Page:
2. Their ascribed goodness often stems from a need for outside validation. This is a proviso to and acknowledgment of some context re: the above. You were in grade school and someone called you a book nerd. You were in high school and got in trouble for swearing. Maybe someone in your office right now is making fun of your action figures on your desk. So there is a sense of liberation in being validated over the trait that was used against you, absolutely. But the flaw comes in when you assume that validation can only be found when the trait you were mocked for makes you better than the people who mocked you.

3. They are not even remotely subversive. It doesn't necessarily seem that way, because we're constantly confronted with examples of the opposite. But the world is not starving for intelligent people, heavy readers, F-bomb droppers, sarcastic bastards, people with niche interests, or any of that. We're genuinely everywhere. Hell, we're everywhere enough that people are targeting clickbait at us. If we were genuinely in short supply, the tactic I'm discussing would be a massive waste of time.

4. They are not quantifiable. I've had people tell me I'm on a whole other level intellectually, but I consider myself way below many people I know. I've had people call me sarcastic but I am pretty damn low on my own scale. As for 'weird'? Your Auntie Patty may feel like she's born to be wild because she put a pink streak in her hair, while your best friend considers sex 'too vanilla' unless at least five people are involved and no fewer than two are dressed up as Mounties.

So the Way To Be for your typical netizen -- smart, sarky, in-your-face, and unafraid to be Totally Weird -- is a set of standards that pretty much anyone who wants to can pull up tight around them and identify as. Which is not to say that those aren't aspects of an identity. But they are easily relatable, and the irony is that part of the pleasure of identifying with them is the misapprehension that they are rare, and thus you are rare. (You are rare, dear reader, but for far more interesting and individual reasons, I promise.)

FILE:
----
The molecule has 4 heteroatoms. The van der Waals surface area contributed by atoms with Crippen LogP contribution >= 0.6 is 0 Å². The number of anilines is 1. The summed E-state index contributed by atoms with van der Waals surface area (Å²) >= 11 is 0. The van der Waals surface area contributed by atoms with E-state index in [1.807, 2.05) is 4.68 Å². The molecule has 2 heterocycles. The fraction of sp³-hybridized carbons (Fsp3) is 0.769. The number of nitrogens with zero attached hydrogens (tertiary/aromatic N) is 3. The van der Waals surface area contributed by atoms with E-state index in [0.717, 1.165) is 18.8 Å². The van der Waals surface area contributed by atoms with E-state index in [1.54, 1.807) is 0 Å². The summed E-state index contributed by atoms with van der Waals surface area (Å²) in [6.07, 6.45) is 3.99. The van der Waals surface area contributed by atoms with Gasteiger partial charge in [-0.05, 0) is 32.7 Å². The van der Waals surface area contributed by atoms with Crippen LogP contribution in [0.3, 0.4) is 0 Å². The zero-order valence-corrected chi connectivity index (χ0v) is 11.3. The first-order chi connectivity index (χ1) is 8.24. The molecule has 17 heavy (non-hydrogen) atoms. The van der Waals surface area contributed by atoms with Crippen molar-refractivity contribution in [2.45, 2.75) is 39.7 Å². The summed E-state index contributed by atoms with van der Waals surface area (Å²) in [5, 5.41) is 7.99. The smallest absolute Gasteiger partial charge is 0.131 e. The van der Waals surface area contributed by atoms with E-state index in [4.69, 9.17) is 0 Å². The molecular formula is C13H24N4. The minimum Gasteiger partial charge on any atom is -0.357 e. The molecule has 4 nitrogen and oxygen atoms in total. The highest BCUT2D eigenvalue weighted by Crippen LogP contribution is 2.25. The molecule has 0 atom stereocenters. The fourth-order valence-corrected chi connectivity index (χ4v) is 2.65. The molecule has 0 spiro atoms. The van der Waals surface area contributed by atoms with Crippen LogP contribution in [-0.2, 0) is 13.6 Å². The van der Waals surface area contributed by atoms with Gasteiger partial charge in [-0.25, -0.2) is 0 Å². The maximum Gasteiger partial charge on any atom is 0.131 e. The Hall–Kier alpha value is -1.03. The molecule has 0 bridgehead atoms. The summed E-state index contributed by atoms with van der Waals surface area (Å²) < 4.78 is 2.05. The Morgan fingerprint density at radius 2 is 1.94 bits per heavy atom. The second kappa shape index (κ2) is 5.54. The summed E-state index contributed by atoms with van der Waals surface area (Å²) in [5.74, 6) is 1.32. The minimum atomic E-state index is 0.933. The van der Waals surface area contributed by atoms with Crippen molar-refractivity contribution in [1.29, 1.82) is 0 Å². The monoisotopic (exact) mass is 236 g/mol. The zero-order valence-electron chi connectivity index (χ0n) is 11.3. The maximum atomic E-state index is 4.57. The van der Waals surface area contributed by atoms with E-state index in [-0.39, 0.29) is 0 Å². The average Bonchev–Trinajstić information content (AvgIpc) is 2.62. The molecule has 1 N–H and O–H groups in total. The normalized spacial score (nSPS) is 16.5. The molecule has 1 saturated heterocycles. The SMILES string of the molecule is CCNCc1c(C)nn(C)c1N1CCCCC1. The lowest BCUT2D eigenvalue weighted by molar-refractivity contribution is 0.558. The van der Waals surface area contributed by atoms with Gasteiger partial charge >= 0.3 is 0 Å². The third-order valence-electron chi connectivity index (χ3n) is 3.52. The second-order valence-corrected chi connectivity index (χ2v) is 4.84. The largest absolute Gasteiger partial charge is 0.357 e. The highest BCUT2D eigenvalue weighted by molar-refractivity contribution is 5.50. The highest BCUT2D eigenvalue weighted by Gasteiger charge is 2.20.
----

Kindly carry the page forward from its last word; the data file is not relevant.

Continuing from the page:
Enter this brand of clickbait. It's easy to poke around in old studies and find something within that list of commonly uncommon traits. People do studies on weird stuff all the time. There's literally only one requirement: the weird trait has to 'come out on top.' It doesn't matter by how much. Even if it's only by a fraction of a percent, you can say, 'Sure, it's a negligible different, but it's still a difference' and open it up to reader comments.

The other problem with these studies is -- remember what I said -- these traits aren't really quantifiable. The people who ran the study had to come up with something, but their standards and the standards of the people reposting the article don't necessarily mesh. They luck out here, though, because as I said, not everyone reads before they post. They just see a headline that says 'A scientist said people like me are better than the people who criticize me' and boom, away it goes.

And let's be real, who wouldn't want that? Who doesn't want someone in the know to come up to us on one of our sore points and say 'Irrefutable proof says you'll live longer and get more sex than the people who ridicule you'?

But that's not what's going on here. What's going on is that a bunch of content millers know that they are telling you what you want to hear, and that you will show it to all your friends, most of whom will associate on some level with the extremely subjective personality trait set forth and share it with all their friends. And so on, and so on, and so on. It's a new brand of clickbait that feeds on insecurity and a need for validation rather than curiosity.

The worst part is, this isn't the only variant. Some other time, I'll tell you about the people who decide to insult you instead.